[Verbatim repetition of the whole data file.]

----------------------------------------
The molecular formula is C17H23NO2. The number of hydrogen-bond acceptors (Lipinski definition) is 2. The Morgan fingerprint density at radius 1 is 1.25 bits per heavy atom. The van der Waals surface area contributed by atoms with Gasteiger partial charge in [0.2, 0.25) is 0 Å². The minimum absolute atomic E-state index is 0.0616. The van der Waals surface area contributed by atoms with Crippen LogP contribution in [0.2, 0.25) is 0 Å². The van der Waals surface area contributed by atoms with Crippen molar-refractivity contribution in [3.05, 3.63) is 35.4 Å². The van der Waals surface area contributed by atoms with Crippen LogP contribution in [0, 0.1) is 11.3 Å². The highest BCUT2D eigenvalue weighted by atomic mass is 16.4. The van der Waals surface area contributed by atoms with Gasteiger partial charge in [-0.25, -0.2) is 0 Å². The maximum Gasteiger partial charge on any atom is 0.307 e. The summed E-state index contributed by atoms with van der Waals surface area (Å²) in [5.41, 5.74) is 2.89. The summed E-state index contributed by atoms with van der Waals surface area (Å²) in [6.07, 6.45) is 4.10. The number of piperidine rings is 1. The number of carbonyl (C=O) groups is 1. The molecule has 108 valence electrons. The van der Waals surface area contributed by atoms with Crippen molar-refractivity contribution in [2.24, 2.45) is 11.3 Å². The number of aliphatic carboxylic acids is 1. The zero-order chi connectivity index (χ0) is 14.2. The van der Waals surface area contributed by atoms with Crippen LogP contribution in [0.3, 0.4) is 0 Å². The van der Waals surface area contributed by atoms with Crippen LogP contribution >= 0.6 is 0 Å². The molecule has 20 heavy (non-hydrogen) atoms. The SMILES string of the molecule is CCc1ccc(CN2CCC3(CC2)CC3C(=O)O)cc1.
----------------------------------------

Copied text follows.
The molecular formula is C17H23NO2. The number of hydrogen-bond acceptors (Lipinski definition) is 2. The Morgan fingerprint density at radius 1 is 1.25 bits per heavy atom. The van der Waals surface area contributed by atoms with Gasteiger partial charge in [0.2, 0.25) is 0 Å². The minimum absolute atomic E-state index is 0.0616. The van der Waals surface area contributed by atoms with Crippen LogP contribution in [0.2, 0.25) is 0 Å². The van der Waals surface area contributed by atoms with Crippen molar-refractivity contribution in [3.05, 3.63) is 35.4 Å². The van der Waals surface area contributed by atoms with Crippen LogP contribution in [0, 0.1) is 11.3 Å². The highest BCUT2D eigenvalue weighted by atomic mass is 16.4. The van der Waals surface area contributed by atoms with Gasteiger partial charge in [-0.25, -0.2) is 0 Å². The maximum Gasteiger partial charge on any atom is 0.307 e. The summed E-state index contributed by atoms with van der Waals surface area (Å²) in [5.41, 5.74) is 2.89. The summed E-state index contributed by atoms with van der Waals surface area (Å²) in [6.07, 6.45) is 4.10. The number of piperidine rings is 1. The number of carbonyl (C=O) groups is 1. The molecule has 108 valence electrons. The van der Waals surface area contributed by atoms with Crippen molar-refractivity contribution in [2.24, 2.45) is 11.3 Å². The number of aliphatic carboxylic acids is 1. The zero-order chi connectivity index (χ0) is 14.2. The van der Waals surface area contributed by atoms with Crippen LogP contribution in [0.3, 0.4) is 0 Å². The van der Waals surface area contributed by atoms with Crippen LogP contribution >= 0.6 is 0 Å². The molecule has 20 heavy (non-hydrogen) atoms. The SMILES string of the molecule is CCc1ccc(CN2CCC3(CC2)CC3C(=O)O)cc1.